The Senate of Ferentinum understood their relationship with T. Pomponius Bassus in light of the alimenta; his establishment of it in their town created a link with the imperial administration that could be contextualised by a continuing relationship of patronage with him. The inscription recorded, therefore, revealed a multilayered network that honoured Pomponius Bassus as the patron of the town, who acted on behalf of the supreme patron, the emperor, but it also served to honour the local municipal aristocrats who are named in the text. The roles of the decuriones, magistrates, witnesses and ambassadors (legati) are all attested in the inscription, indicating that they too acted in service to the community; their beneficia to Ferentinum, in the form of public office, was being honoured too (Woolf, “Food, Poverty and Patronage” p. 219). Greg Woolf has suggested that the notion of patronage and service may have also played a part in ensuring that the alimenta was instituted in the town to begin with; this connection with the imperial centre at Rome, and the establishment with an important representative may have been an incentive that helped to secure the support and participation of local landowners, without whom the scheme could not have worked (Patterson, “Crisis,” p. 129-132). However, it should be noted that although the creation of a patronage network connected to the emperor may have appeared an attractive improvement in the status of Ferentinum, the involvement of the imperial administration likely disrupted any existing patronage schemes and private acts of support. The situation had to be carefully balanced and managed in order to ensure that the imposition of loans upon these landowners did not result in unnecessary conflict with the emperor (Woolf, “Food, Poverty and Patronage,” p. 220).
The inscription states that the decision of the town to ask T. Pomponius Bassus to act as their patron should be inscribed on a bronze tablet and set up in his house in Rome; although this was not a contract enforceable by law, it was nonetheless a public statement of the relationship that would be visible to all – friends, clients, superiors – who visited his home. Although the text is known from its setting in Rome, there was most likely a second copy of the inscription in Ferentinum which advertised the relationship, or his name will have been added to the municipal album which recorded all those who held public office in the town (Woolf, “Food, Poverty and Patronage,” p. 218). The relationship between town and centre was therefore advertised positively in both places; the status of Ferentinum was elevated by its connection to Pomponius Bassus and the emperor, which was visible in the capital itself in the form of the inscription. The emperor and his representative were also celebrated for their generosity and successful administration in the provincial town. It was a mutually beneficial exchange.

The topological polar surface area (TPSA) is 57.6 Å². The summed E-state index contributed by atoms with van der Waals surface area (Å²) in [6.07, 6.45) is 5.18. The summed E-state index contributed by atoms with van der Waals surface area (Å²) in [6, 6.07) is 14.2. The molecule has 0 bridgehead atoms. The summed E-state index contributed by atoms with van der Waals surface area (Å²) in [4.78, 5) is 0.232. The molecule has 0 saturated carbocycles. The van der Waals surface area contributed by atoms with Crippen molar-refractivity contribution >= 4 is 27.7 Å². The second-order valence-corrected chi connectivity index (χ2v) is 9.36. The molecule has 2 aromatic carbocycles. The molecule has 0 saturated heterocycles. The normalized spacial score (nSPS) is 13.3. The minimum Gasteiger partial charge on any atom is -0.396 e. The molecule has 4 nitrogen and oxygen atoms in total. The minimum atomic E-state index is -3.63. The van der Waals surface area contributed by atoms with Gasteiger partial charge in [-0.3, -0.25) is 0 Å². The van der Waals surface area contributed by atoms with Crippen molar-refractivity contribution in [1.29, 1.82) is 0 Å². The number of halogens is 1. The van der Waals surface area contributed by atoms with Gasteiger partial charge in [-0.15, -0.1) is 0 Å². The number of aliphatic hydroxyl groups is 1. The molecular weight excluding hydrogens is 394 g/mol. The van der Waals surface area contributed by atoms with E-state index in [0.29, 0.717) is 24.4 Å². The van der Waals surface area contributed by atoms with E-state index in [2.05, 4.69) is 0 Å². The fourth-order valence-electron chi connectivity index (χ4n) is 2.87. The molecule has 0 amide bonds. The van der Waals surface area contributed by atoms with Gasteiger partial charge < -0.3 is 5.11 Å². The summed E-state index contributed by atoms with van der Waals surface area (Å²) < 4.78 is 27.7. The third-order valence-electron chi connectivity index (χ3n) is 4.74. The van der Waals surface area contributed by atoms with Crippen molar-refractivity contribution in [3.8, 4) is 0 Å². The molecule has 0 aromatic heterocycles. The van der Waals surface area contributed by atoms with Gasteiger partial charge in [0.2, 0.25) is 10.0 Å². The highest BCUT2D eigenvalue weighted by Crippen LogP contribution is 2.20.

The role of curator rei alimentariae is also worthy of note. By the second century CE, the patron-client relationship between a powerful individual and a local community was almost irrelevant; decision making came from the centre and the emperor was the final judge of what policies to enact in the different parts of the empire. However, as in the case of T. Pomponius Bassus and Ferentinum here, the emperors allowed the relationship of patron to client community to continue in such a way that it had no direct political significance. The administration of the alimenta was a necessary and likely difficult job, but its exaction had little direct effect on the operation of the empire as a whole. However, the patron would be honoured to be chosen by the emperor – it was a further acknowledgement of service and loyalty – and the client might expect (as clearly stated here) the influence of their patron to benefit them. Most significantly, the role and its benefits were only possible due to the generosity of the emperor; although the inscription is indicative of the densely multi-layered networks of patronage and communication that existed across the empire by 101 CE, there was no doubt whose authority lay at the centre of them.